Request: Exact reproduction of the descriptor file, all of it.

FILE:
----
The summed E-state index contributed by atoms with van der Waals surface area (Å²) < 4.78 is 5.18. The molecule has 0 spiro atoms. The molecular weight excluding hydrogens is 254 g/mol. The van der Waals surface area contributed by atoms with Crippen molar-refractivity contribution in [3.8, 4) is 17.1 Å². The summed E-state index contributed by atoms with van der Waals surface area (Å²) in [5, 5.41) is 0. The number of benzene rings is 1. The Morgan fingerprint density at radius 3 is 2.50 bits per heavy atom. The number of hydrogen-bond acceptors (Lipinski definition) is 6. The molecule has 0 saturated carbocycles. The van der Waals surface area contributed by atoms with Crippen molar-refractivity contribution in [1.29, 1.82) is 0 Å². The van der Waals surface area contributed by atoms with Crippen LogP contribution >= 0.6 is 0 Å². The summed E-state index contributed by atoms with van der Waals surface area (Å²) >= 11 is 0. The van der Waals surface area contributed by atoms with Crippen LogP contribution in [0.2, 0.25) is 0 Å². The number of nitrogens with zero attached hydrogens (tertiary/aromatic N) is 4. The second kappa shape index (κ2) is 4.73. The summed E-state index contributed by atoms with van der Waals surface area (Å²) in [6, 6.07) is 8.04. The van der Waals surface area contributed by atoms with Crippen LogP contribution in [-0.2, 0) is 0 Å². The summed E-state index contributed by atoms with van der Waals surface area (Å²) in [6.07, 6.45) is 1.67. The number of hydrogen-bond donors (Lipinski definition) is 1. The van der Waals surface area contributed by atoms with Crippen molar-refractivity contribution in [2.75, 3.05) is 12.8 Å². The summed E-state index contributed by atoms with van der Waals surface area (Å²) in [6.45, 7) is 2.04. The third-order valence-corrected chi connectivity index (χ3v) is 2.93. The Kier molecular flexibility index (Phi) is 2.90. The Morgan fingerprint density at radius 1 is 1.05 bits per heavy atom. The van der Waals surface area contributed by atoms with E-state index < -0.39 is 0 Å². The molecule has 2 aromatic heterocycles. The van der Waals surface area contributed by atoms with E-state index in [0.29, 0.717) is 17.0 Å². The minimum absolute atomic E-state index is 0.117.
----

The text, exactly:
The summed E-state index contributed by atoms with van der Waals surface area (Å²) < 4.78 is 5.18. The molecule has 0 spiro atoms. The molecular weight excluding hydrogens is 254 g/mol. The van der Waals surface area contributed by atoms with Crippen molar-refractivity contribution in [3.8, 4) is 17.1 Å². The summed E-state index contributed by atoms with van der Waals surface area (Å²) in [5, 5.41) is 0. The number of benzene rings is 1. The Morgan fingerprint density at radius 3 is 2.50 bits per heavy atom. The number of hydrogen-bond acceptors (Lipinski definition) is 6. The molecule has 0 saturated carbocycles. The van der Waals surface area contributed by atoms with Crippen molar-refractivity contribution in [1.29, 1.82) is 0 Å². The van der Waals surface area contributed by atoms with Crippen LogP contribution >= 0.6 is 0 Å². The summed E-state index contributed by atoms with van der Waals surface area (Å²) >= 11 is 0. The van der Waals surface area contributed by atoms with Crippen LogP contribution in [0.2, 0.25) is 0 Å². The number of nitrogens with zero attached hydrogens (tertiary/aromatic N) is 4. The second kappa shape index (κ2) is 4.73. The summed E-state index contributed by atoms with van der Waals surface area (Å²) in [6, 6.07) is 8.04. The van der Waals surface area contributed by atoms with Crippen LogP contribution in [-0.2, 0) is 0 Å². The summed E-state index contributed by atoms with van der Waals surface area (Å²) in [6.07, 6.45) is 1.67. The number of hydrogen-bond donors (Lipinski definition) is 1. The van der Waals surface area contributed by atoms with Crippen molar-refractivity contribution in [2.75, 3.05) is 12.8 Å². The summed E-state index contributed by atoms with van der Waals surface area (Å²) in [6.45, 7) is 2.04. The third-order valence-corrected chi connectivity index (χ3v) is 2.93. The Kier molecular flexibility index (Phi) is 2.90. The Morgan fingerprint density at radius 1 is 1.05 bits per heavy atom. The van der Waals surface area contributed by atoms with E-state index < -0.39 is 0 Å². The molecule has 2 aromatic heterocycles. The van der Waals surface area contributed by atoms with E-state index in [0.29, 0.717) is 17.0 Å². The minimum absolute atomic E-state index is 0.117.